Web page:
Really, we might go far as to say that this is the only way Christians should tyalk about sin. You’ve heard the expression, “Hate the sin and love the sinner.” But St. Francis of Assisi said that we should hate the sin for the love of the sinner. “That person truly loves his enemy,” the Little Poor Man said, “who is not upset at any injury which is done to himself, but out of love of God is disturbed by the sin of the other’s soul. And,” he adds, “let him show his love by his deeds.”
Let me ask you this, dear reader: when Rev. Warren talks about the NRA, does it sound like she’s concened about their souls? Does it sound like she’s being spurred, first and foremost, by the love of God? Or is she just giving a religious inflection to the usual center-left talking-points about gun control?
Now, I’m sure the same could be said for us “conservatives.” We’re pretty good at hating sins; loving sinners is more of a struggle. Hating sin for the love of sinners is a whole new concept for most of us, and I do include myself in that category. As for reckoning with our own sins—being able to introduce ourselves, like the Pilgrim, as “a Christian by the grace of God, and by my deeds a great sinner”—that’s the work of a lifetime.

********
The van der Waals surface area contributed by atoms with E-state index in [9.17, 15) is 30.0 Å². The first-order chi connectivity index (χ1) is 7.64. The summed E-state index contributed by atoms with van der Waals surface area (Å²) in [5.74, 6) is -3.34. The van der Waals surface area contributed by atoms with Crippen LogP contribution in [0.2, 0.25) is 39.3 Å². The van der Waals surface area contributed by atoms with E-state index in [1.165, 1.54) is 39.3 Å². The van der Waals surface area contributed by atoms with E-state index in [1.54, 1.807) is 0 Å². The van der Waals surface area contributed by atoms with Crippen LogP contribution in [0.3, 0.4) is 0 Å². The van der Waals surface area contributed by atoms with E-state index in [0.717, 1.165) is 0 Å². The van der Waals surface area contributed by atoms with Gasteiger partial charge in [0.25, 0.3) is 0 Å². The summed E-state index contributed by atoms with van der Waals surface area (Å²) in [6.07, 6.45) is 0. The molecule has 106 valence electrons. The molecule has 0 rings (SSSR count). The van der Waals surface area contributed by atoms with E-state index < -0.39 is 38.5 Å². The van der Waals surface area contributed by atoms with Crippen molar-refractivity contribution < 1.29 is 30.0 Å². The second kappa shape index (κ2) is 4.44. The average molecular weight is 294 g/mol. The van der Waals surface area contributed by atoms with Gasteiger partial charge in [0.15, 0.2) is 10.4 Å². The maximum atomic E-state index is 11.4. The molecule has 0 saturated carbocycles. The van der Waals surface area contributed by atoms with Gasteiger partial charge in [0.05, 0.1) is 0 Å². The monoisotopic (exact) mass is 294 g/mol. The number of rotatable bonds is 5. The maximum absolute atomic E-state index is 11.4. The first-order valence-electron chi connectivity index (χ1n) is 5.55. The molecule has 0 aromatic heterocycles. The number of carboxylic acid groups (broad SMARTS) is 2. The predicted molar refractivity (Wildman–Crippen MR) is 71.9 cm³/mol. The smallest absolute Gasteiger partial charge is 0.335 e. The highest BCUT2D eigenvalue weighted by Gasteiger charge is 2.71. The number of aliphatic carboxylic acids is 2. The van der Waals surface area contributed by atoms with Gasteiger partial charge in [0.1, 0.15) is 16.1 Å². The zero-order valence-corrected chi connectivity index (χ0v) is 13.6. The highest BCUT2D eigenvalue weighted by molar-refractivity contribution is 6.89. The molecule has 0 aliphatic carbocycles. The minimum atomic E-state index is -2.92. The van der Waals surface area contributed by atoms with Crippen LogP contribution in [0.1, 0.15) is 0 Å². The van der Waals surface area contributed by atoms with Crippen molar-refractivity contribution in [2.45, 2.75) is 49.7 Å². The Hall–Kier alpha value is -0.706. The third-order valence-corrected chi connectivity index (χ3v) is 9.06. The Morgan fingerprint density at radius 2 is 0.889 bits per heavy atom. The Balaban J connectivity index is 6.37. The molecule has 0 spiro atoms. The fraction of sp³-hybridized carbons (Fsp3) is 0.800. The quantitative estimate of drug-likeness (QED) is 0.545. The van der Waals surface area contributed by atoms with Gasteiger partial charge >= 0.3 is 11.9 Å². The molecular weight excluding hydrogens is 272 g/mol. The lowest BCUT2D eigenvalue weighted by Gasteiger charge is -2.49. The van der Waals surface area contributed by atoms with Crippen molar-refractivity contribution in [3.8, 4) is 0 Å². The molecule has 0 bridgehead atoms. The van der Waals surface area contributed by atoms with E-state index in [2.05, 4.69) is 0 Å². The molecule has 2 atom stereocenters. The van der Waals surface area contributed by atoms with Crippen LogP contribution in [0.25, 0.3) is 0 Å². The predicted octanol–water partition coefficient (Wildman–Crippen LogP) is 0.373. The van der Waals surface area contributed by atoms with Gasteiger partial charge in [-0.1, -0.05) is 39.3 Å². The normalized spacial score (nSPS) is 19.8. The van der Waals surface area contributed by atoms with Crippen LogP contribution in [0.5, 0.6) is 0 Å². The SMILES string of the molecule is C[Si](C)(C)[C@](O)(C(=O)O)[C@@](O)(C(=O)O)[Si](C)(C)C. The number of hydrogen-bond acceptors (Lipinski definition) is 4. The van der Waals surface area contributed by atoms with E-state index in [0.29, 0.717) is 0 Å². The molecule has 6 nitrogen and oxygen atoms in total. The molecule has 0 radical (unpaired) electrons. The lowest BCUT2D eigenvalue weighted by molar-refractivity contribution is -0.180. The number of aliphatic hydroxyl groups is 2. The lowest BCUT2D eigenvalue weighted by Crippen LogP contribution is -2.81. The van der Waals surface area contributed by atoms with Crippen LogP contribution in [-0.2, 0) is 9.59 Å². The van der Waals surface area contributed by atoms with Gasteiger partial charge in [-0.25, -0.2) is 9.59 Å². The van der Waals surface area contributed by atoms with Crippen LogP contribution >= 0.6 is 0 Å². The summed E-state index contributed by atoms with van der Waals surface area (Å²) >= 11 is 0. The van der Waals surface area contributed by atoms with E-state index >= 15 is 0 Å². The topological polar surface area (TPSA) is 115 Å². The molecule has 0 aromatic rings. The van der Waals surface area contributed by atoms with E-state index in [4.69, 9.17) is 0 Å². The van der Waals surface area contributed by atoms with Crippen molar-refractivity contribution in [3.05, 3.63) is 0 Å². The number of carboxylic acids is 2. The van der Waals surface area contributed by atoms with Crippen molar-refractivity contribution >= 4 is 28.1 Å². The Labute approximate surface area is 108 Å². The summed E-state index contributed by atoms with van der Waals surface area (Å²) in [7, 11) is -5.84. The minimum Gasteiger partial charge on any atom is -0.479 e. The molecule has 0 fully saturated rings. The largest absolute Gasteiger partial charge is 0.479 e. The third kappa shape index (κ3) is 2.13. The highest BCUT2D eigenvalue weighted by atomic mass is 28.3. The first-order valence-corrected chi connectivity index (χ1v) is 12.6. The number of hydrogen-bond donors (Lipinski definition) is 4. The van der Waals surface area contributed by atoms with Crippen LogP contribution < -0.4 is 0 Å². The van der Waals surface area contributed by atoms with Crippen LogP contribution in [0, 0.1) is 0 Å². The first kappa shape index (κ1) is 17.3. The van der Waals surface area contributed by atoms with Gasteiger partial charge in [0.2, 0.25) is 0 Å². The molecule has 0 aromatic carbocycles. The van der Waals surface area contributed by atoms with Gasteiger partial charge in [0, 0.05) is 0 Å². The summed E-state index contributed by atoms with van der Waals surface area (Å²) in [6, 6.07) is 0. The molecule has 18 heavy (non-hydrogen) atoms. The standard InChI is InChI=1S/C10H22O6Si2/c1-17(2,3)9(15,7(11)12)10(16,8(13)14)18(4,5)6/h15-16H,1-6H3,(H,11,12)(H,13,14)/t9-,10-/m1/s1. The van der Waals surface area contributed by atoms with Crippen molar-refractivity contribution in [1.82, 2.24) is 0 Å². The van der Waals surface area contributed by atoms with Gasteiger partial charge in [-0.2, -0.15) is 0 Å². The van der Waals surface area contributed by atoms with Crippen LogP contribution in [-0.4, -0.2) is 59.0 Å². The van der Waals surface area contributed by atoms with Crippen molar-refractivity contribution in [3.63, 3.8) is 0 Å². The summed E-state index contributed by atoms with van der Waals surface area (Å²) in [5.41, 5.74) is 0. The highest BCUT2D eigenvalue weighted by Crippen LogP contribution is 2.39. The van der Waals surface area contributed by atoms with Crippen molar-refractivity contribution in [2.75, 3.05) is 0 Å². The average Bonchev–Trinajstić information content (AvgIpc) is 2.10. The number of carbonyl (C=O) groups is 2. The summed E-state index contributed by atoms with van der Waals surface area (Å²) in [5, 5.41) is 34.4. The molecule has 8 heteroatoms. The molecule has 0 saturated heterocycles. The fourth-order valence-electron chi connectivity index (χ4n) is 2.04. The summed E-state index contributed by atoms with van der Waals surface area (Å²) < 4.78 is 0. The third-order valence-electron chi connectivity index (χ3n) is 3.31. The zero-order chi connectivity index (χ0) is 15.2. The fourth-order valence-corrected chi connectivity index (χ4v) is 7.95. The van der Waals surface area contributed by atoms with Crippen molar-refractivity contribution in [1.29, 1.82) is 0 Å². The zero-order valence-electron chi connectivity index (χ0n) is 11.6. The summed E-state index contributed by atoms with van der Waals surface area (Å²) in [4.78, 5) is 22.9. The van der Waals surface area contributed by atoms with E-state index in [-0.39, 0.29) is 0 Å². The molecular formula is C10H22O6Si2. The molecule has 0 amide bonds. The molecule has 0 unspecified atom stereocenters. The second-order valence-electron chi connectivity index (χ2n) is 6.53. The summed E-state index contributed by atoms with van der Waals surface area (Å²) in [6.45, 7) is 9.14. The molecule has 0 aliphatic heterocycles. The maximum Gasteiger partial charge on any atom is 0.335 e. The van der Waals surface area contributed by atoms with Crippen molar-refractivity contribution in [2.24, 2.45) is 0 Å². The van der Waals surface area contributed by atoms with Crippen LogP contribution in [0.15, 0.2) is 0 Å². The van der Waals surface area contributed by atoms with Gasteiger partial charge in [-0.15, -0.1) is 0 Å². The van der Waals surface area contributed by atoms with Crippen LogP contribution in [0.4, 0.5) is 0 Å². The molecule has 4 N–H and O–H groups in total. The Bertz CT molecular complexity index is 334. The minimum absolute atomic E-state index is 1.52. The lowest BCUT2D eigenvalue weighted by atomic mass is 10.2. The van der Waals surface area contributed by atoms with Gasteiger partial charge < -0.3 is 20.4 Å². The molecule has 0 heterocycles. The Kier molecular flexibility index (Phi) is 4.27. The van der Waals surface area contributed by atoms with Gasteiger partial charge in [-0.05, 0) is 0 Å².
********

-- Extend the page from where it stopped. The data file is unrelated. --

Yet that’s all the more reason (isn’t it?) to keep our attention fixed on the romance of our redeption.
No offense to Rev. Warren, but Lent isn’t the right time to “broaden” our definition of sin. That kind of broadening is always really a narrowing. Instead of opening our hearts to the mystery of divine Love, we sprinkle a few Bible quotes over our usual talking-points and call it religion.
Don’t fall for it. Remember, Lent isn’t an excuse to damn our opponents instead of merely disagreeing with them. Lent is a courtship. It’s like mating season for the soul.
From before time began, God has pined for us—for me, and for you. Now, through fasting and prayer (and that other one), we finally accept His advances. Like the Virgin Mary, we empty our selves to make ourselves vessels for His love. On Good Friday, He duels with His great rival, Death. Then, on Easter—at long last—He ravishes us. After aeons of patient waiting, the Bridegroom has His bride.
Unless we understand the greatness of God’s love, we can never understand the gravity of refusing God, our lover. And that refusal, ladies and gentlemen, is sin—nothing more, and absolutely nothing less.